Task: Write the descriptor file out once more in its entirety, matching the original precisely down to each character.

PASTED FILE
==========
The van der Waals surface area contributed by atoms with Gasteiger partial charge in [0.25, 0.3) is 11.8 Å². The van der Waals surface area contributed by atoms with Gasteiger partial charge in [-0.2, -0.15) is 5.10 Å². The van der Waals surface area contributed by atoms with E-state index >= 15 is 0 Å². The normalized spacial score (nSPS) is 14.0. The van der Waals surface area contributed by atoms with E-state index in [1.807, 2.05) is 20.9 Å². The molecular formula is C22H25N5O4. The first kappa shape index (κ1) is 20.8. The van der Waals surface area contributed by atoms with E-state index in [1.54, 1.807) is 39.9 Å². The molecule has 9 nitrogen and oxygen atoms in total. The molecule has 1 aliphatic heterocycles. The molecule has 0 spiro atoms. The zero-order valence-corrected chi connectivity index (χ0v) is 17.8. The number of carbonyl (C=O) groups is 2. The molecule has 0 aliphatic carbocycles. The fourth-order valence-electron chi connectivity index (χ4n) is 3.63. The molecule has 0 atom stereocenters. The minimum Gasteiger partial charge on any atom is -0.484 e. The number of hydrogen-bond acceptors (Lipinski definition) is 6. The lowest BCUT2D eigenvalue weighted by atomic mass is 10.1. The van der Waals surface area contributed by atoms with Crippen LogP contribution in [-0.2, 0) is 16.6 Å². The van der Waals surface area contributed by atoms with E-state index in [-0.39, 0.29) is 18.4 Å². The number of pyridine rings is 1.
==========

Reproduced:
The van der Waals surface area contributed by atoms with Gasteiger partial charge in [0.25, 0.3) is 11.8 Å². The van der Waals surface area contributed by atoms with Gasteiger partial charge in [-0.2, -0.15) is 5.10 Å². The van der Waals surface area contributed by atoms with E-state index >= 15 is 0 Å². The normalized spacial score (nSPS) is 14.0. The van der Waals surface area contributed by atoms with E-state index in [1.807, 2.05) is 20.9 Å². The molecular formula is C22H25N5O4. The first kappa shape index (κ1) is 20.8. The van der Waals surface area contributed by atoms with E-state index in [1.54, 1.807) is 39.9 Å². The molecule has 9 nitrogen and oxygen atoms in total. The molecule has 1 aliphatic heterocycles. The molecule has 0 spiro atoms. The zero-order valence-corrected chi connectivity index (χ0v) is 17.8. The number of carbonyl (C=O) groups is 2. The molecule has 0 aliphatic carbocycles. The fourth-order valence-electron chi connectivity index (χ4n) is 3.63. The molecule has 0 atom stereocenters. The minimum Gasteiger partial charge on any atom is -0.484 e. The number of hydrogen-bond acceptors (Lipinski definition) is 6. The lowest BCUT2D eigenvalue weighted by atomic mass is 10.1. The van der Waals surface area contributed by atoms with Crippen LogP contribution in [-0.2, 0) is 16.6 Å². The van der Waals surface area contributed by atoms with E-state index in [-0.39, 0.29) is 18.4 Å². The number of pyridine rings is 1.